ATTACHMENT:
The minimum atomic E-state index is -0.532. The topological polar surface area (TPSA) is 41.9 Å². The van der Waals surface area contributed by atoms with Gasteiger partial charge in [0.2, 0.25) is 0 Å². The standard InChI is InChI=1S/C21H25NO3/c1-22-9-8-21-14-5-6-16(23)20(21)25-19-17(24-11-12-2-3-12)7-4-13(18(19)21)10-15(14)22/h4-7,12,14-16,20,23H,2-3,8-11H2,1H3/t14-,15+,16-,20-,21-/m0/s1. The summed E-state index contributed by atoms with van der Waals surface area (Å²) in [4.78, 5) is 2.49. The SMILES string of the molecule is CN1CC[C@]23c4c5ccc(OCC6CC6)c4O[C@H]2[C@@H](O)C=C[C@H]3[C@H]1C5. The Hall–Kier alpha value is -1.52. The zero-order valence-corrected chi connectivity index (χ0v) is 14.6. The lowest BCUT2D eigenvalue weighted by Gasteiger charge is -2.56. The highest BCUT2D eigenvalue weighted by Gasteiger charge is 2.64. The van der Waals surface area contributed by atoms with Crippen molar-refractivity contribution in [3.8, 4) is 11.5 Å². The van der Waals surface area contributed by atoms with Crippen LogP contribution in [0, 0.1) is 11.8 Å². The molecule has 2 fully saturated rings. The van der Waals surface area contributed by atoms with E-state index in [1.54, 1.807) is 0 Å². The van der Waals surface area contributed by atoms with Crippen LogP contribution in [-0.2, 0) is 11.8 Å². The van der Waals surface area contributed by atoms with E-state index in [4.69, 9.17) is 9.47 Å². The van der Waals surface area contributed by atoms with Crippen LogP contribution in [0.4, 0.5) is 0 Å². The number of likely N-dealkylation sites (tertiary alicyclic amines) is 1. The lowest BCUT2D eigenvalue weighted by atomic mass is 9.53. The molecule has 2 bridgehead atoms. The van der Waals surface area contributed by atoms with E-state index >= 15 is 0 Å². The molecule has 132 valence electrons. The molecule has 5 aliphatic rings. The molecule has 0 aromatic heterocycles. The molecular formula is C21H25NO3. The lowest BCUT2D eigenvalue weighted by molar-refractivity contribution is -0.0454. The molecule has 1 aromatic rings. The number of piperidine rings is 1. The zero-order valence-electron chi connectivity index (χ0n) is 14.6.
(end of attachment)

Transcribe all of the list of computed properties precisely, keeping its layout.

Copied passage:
The minimum atomic E-state index is -0.532. The topological polar surface area (TPSA) is 41.9 Å². The van der Waals surface area contributed by atoms with Gasteiger partial charge in [0.2, 0.25) is 0 Å². The standard InChI is InChI=1S/C21H25NO3/c1-22-9-8-21-14-5-6-16(23)20(21)25-19-17(24-11-12-2-3-12)7-4-13(18(19)21)10-15(14)22/h4-7,12,14-16,20,23H,2-3,8-11H2,1H3/t14-,15+,16-,20-,21-/m0/s1. The summed E-state index contributed by atoms with van der Waals surface area (Å²) in [4.78, 5) is 2.49. The SMILES string of the molecule is CN1CC[C@]23c4c5ccc(OCC6CC6)c4O[C@H]2[C@@H](O)C=C[C@H]3[C@H]1C5. The Hall–Kier alpha value is -1.52. The zero-order valence-corrected chi connectivity index (χ0v) is 14.6. The lowest BCUT2D eigenvalue weighted by Gasteiger charge is -2.56. The highest BCUT2D eigenvalue weighted by Gasteiger charge is 2.64. The van der Waals surface area contributed by atoms with Crippen molar-refractivity contribution in [3.8, 4) is 11.5 Å². The van der Waals surface area contributed by atoms with Crippen LogP contribution in [0, 0.1) is 11.8 Å². The molecule has 2 fully saturated rings. The van der Waals surface area contributed by atoms with E-state index in [1.54, 1.807) is 0 Å². The van der Waals surface area contributed by atoms with Crippen LogP contribution in [-0.2, 0) is 11.8 Å². The van der Waals surface area contributed by atoms with E-state index in [4.69, 9.17) is 9.47 Å². The van der Waals surface area contributed by atoms with Crippen LogP contribution in [0.4, 0.5) is 0 Å². The number of likely N-dealkylation sites (tertiary alicyclic amines) is 1. The lowest BCUT2D eigenvalue weighted by atomic mass is 9.53. The molecule has 2 bridgehead atoms. The van der Waals surface area contributed by atoms with E-state index >= 15 is 0 Å². The molecule has 132 valence electrons. The molecule has 5 aliphatic rings. The molecule has 0 aromatic heterocycles. The molecular formula is C21H25NO3. The lowest BCUT2D eigenvalue weighted by molar-refractivity contribution is -0.0454. The molecule has 1 aromatic rings. The number of piperidine rings is 1. The zero-order valence-electron chi connectivity index (χ0n) is 14.6.